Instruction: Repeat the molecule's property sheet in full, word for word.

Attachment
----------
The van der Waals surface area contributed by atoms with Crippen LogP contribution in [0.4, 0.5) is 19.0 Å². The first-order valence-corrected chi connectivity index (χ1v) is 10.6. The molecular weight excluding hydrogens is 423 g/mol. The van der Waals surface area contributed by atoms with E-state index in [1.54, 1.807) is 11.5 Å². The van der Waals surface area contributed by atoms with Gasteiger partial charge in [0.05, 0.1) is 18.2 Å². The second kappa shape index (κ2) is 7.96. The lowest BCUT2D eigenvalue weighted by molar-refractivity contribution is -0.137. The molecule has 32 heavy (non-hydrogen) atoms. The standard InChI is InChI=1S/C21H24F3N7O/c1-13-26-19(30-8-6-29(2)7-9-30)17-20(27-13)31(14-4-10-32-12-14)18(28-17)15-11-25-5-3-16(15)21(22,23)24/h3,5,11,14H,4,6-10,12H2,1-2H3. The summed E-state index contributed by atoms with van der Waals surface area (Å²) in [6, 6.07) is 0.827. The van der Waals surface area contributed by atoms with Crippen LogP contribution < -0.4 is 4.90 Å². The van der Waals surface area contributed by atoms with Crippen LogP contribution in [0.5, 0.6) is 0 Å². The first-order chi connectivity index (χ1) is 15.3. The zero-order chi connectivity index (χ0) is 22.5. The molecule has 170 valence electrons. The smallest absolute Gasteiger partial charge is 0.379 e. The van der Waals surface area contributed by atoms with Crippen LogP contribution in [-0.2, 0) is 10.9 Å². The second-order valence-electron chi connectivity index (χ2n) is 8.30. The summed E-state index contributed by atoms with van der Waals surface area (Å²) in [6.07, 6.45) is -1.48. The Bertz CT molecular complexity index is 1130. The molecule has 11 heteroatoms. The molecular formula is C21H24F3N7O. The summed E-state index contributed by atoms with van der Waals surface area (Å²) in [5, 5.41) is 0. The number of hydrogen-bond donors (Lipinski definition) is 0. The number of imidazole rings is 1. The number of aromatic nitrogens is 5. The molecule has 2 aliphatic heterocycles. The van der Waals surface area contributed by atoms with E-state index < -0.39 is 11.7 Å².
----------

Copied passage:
The van der Waals surface area contributed by atoms with Crippen LogP contribution in [0.4, 0.5) is 19.0 Å². The first-order valence-corrected chi connectivity index (χ1v) is 10.6. The molecular weight excluding hydrogens is 423 g/mol. The van der Waals surface area contributed by atoms with E-state index in [1.54, 1.807) is 11.5 Å². The van der Waals surface area contributed by atoms with Gasteiger partial charge in [0.05, 0.1) is 18.2 Å². The second kappa shape index (κ2) is 7.96. The lowest BCUT2D eigenvalue weighted by molar-refractivity contribution is -0.137. The molecule has 32 heavy (non-hydrogen) atoms. The standard InChI is InChI=1S/C21H24F3N7O/c1-13-26-19(30-8-6-29(2)7-9-30)17-20(27-13)31(14-4-10-32-12-14)18(28-17)15-11-25-5-3-16(15)21(22,23)24/h3,5,11,14H,4,6-10,12H2,1-2H3. The summed E-state index contributed by atoms with van der Waals surface area (Å²) in [6, 6.07) is 0.827. The van der Waals surface area contributed by atoms with Crippen LogP contribution < -0.4 is 4.90 Å². The van der Waals surface area contributed by atoms with Crippen LogP contribution in [0.5, 0.6) is 0 Å². The first-order chi connectivity index (χ1) is 15.3. The zero-order chi connectivity index (χ0) is 22.5. The molecule has 170 valence electrons. The smallest absolute Gasteiger partial charge is 0.379 e. The van der Waals surface area contributed by atoms with Crippen LogP contribution in [-0.2, 0) is 10.9 Å². The second-order valence-electron chi connectivity index (χ2n) is 8.30. The summed E-state index contributed by atoms with van der Waals surface area (Å²) in [6.07, 6.45) is -1.48. The Bertz CT molecular complexity index is 1130. The molecule has 11 heteroatoms. The molecular formula is C21H24F3N7O. The summed E-state index contributed by atoms with van der Waals surface area (Å²) in [5, 5.41) is 0. The number of hydrogen-bond donors (Lipinski definition) is 0. The number of imidazole rings is 1. The number of aromatic nitrogens is 5. The molecule has 2 aliphatic heterocycles. The van der Waals surface area contributed by atoms with E-state index < -0.39 is 11.7 Å².